Interesting that Mr. Falwell of all people is now saying that Jesus wasn't interested in politics.

Edited by Tweety

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He must loathe UU's then, as it's one of our "Seven Principles": "Justice, equity and compassion in human relations". It's written into my church's mission statement: "Our mission is to provide a compassionate and welcoming community, inspire spiritual and intellectual growth, and serve as a beacon for social activism and service." In fact this coming Sunday is "Justice Sunday: What Poverty Does To America".

I am sure the UCC is also on Beck's sh, er, I mean, boycott list as well.

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Done. Also sent the link to the husband. Glad to see that he will be able to identify himself as a pastor on the email to Mr. B.

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I don't agree with Glenn Beck, at all, on any subject. Let me make that clear. I don't like his histrionics and I don't like the outright lies he has told, including this one. If I have to say the above a thousand times, let me do that so it will be perfectly clear where I am coming from. I think Jesus Himself was about social justice, if his first words on coming into public ministry are any indicator. I've been following the Beck/Wallis thing for a couple weeks on sojo.net

Having said that, it's my fervent hope that this doesn't become a debate of personalities; I think the more we focus on Beck vs. Wallis, the less we as Christians focus on Jesus. I hope there is a way to call out inaccuracies without it becoming a colossal contest of urinary aim and distance.

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I don't agree with Glenn Beck, at all, on any subject. Let me make that clear. I don't like his histrionics and I don't like the outright lies he has told, including this one. If I have to say the above a thousand times, let me do that so it will be perfectly clear where I am coming from. I think Jesus Himself was about social justice, if his first words on coming into public ministry are any indicator. I've been following the Beck/Wallis thing for a couple weeks on sojo.net

Having said that, it's my fervent hope that this doesn't become a debate of personalities; I think the more we focus on Beck vs. Wallis, the less we as Christians focus on Jesus. I hope there is a way to call out inaccuracies without it becoming a colossal contest of urinary aim and distance.

That is a very good point.

I've read Mr. Wallis' book "The Great Awakening - Reviving Faith & Politics in a Post-Religious Right America". I mentioned his premise once to one of our atheist friends here on AN as a sign (for the atheist) that some Christians have decided not to focus on abortion/homosexuality - but that made no difference to him because his entire point is "THERE IS NO GOD". And we should not be trying to solve the world's problem from the viewpoint that God is real and has anything at all to do with anything!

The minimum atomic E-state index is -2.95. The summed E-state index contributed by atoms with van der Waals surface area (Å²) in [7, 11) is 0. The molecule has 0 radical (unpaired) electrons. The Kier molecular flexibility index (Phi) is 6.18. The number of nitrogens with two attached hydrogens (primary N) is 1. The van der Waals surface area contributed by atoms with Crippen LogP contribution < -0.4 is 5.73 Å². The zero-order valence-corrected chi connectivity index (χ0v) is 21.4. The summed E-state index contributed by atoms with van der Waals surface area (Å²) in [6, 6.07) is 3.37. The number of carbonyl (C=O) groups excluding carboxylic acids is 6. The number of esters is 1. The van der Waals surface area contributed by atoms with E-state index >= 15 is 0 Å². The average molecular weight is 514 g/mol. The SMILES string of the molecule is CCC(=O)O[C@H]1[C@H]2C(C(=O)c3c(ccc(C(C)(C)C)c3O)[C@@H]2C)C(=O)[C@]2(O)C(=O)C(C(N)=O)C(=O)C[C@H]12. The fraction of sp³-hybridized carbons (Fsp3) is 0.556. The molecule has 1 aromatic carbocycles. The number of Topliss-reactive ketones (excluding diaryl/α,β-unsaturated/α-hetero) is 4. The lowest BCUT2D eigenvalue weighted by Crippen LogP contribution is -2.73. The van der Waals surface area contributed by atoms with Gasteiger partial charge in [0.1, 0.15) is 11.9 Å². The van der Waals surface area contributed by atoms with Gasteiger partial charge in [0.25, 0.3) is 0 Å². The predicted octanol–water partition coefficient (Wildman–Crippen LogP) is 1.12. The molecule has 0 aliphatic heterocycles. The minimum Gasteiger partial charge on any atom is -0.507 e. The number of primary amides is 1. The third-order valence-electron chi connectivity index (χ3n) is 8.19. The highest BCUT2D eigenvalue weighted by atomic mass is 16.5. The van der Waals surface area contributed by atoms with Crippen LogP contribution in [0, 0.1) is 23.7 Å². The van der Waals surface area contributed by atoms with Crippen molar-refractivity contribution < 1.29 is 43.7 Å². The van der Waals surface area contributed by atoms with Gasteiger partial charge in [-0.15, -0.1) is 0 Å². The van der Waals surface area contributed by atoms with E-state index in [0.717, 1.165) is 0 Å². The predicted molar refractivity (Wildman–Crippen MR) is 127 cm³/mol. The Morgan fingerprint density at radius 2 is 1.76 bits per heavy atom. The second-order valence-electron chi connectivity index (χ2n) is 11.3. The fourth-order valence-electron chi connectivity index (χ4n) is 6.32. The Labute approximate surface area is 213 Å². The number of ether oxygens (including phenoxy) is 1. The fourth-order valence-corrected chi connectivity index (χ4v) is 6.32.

I don't agree with very much that Mr. Wallis wrote about because he merely trades the focus on abortion/homosexuality to other issues . . . which still use their base as Christianity. That seems a bit disingenuous to me.

I don't understand WHY Christians can't have their own ideas about what to focus on - freedom to follow our own spiritual gifts whether it be educating young women about valuing themselves so much that they don't give young men the chance to use their bodies with no real commitment and respect (and conversely teaching young men to respect women) or racial reconciliation. Mr. Wallis' proposes leaving aside the issue of abortion and refocusing on poverty, global warming, terrorism, human traffickiing, health care, etc.

At the crux of all of this is teaching is STILL the love of Jesus Christ. Which makes people angry at us for poking our religious nose into their business.

Mr. Wallis is the flip side of the coin . . . .with Jerry Falwell Jr. being the other side.

At to Mr. Beck - I'm not crazy about him - he is too hysterical.

steph

Edited by Spidey's mom

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I don't agree with very much that Mr. Wallis wrote about because he merely trades the focus on abortion/homosexuality to other issues . . . which still use their base as Christianity. That seems a bit disingenuous to me.

I think his point is that in the Bible, Jesus focused on things like healing the sick and taking care of people's needs than ranting about abortion and homosexuality. If the passage from Isaiah that Jesus used to begin his recorded public ministry is any indicator, then I can understand Wallis' (and others') frustration that so many have chosen to focus the bulk of their energies on the Big Two.

I don't agree with Wallis on everything, and don't agree that if you're a Christian you must vote Democratic. Quite frankly there is enough physical and spiritual violence supported by both Democrats and Republicans. But Wallis does occasionally say something I agree with over at sojo.net. What I mentioned in the first paragraph is one of those things.

And I totally disagree with Glenn Beck that 'social justice' = 'Communism', 'socialism', 'Nazism', or some other buzzword thrown around to make people afraid. But I don't expect someone like Beck to be down with Jesus' teachings, either. He lives to instill fear of the politically 'other' in people, and that is so not like Jesus.